Lesson 9

Effects Signal Routing

Chris takes a step back from electric and acoustic micing to demonstrate the proper way to route your effects to achieve the best possible sound.

Length: 14:20 Difficulty: 2.0 Members Only
Lesson 10

Direct Guitar Recording (Using a DAW)

Chris uses a Pro Tools session to demonstrate not only how to create a solid lead guitar sound within your home DAW, but how the basic tools and tips that he demonstrates can be applied to any software...

Length: 30:12 Difficulty: 4.0 Members Only
Lesson 11

Direct Guitar EQ Basics

Chris Liepe reveals the basics of how to properly understand and utilize EQ tools within a DAW to define and enrich your overall guitar sound.

Length: 40:17 Difficulty: 4.0 Members Only

About Chris Liepe View Full Biography Chris Liepe was born on September 17th, 1981 in Portland OR. His first instrument was piano which he pursued until discovering his love for the electric guitar in high school. He became fans of such groups as Soundgarden, Collective Soul and U2 inspiring him to start singing, songwriting and helping others in their musical endeavors with teaching, co-writing and album production.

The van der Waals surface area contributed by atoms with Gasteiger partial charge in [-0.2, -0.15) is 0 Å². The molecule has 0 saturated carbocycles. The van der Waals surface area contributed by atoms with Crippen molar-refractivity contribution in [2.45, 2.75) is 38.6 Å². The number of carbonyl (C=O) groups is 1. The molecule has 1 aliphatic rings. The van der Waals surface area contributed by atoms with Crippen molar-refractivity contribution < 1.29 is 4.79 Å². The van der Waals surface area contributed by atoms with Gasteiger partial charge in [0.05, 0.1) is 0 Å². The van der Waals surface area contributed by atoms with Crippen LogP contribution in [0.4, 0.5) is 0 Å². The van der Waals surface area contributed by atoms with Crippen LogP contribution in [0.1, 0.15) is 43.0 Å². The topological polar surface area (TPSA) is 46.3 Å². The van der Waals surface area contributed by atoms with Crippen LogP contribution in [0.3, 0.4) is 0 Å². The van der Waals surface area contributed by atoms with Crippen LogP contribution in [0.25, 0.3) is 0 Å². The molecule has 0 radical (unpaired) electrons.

Having moved to Colorado with his family, he began gigging, recording and teaching in a number of music stores as well as out of his apartment until deciding to pursue music full time. He moved to Denver, CO to complete a Bachelors in Music Technology and was then hired on by Sweetwater Productions, a division of Sweetwater Sound and one of the largest, most successful recording studios in the Midwest.

Chris spent nearly 4 years at Sweetwater as a producer, recording engineer, studio musician and writer. During this time he had the privilege of working with many artists including Augustana, Landon Pigg, Jars of Clay, and Mercy Me. He also wrote for and played on numerous independent albums and hundreds of radio/TV commercials.

Wanting to get back to his favorite State in the world (Colorado) and feeling the urge to 'go freelance', Chris moved to Greeley, CO and opened his own recording and teaching studio. He continues to write and produce music for artists and agencies and is happy to be among the proud JamPlay.com instructors.